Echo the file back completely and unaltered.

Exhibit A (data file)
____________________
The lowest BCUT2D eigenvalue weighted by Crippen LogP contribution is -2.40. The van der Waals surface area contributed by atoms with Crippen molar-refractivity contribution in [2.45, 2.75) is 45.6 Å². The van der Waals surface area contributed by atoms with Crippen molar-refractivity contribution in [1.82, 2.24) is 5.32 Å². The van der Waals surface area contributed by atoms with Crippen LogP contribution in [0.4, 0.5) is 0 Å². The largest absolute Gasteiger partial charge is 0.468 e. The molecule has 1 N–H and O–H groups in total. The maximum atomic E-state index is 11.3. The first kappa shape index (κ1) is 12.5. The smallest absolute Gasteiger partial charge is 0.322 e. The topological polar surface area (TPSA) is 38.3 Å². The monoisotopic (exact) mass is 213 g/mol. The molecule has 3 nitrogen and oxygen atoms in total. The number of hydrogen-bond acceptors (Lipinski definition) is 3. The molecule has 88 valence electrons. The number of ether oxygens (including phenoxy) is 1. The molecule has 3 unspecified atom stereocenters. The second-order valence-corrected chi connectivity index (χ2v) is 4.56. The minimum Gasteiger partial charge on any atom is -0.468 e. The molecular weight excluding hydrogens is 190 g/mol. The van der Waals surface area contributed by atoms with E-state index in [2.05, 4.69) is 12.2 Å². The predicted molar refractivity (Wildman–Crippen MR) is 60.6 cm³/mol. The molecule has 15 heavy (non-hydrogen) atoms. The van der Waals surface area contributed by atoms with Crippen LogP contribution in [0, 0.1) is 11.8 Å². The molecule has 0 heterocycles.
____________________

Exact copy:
The lowest BCUT2D eigenvalue weighted by Crippen LogP contribution is -2.40. The van der Waals surface area contributed by atoms with Crippen molar-refractivity contribution in [2.45, 2.75) is 45.6 Å². The van der Waals surface area contributed by atoms with Crippen molar-refractivity contribution in [1.82, 2.24) is 5.32 Å². The van der Waals surface area contributed by atoms with Crippen LogP contribution in [0.4, 0.5) is 0 Å². The largest absolute Gasteiger partial charge is 0.468 e. The molecule has 1 N–H and O–H groups in total. The maximum atomic E-state index is 11.3. The first kappa shape index (κ1) is 12.5. The smallest absolute Gasteiger partial charge is 0.322 e. The topological polar surface area (TPSA) is 38.3 Å². The monoisotopic (exact) mass is 213 g/mol. The molecule has 3 nitrogen and oxygen atoms in total. The number of hydrogen-bond acceptors (Lipinski definition) is 3. The molecule has 88 valence electrons. The number of ether oxygens (including phenoxy) is 1. The molecule has 3 unspecified atom stereocenters. The second-order valence-corrected chi connectivity index (χ2v) is 4.56. The minimum Gasteiger partial charge on any atom is -0.468 e. The molecular weight excluding hydrogens is 190 g/mol. The van der Waals surface area contributed by atoms with E-state index in [2.05, 4.69) is 12.2 Å². The predicted molar refractivity (Wildman–Crippen MR) is 60.6 cm³/mol. The molecule has 15 heavy (non-hydrogen) atoms. The van der Waals surface area contributed by atoms with Crippen LogP contribution in [0, 0.1) is 11.8 Å². The molecule has 0 heterocycles.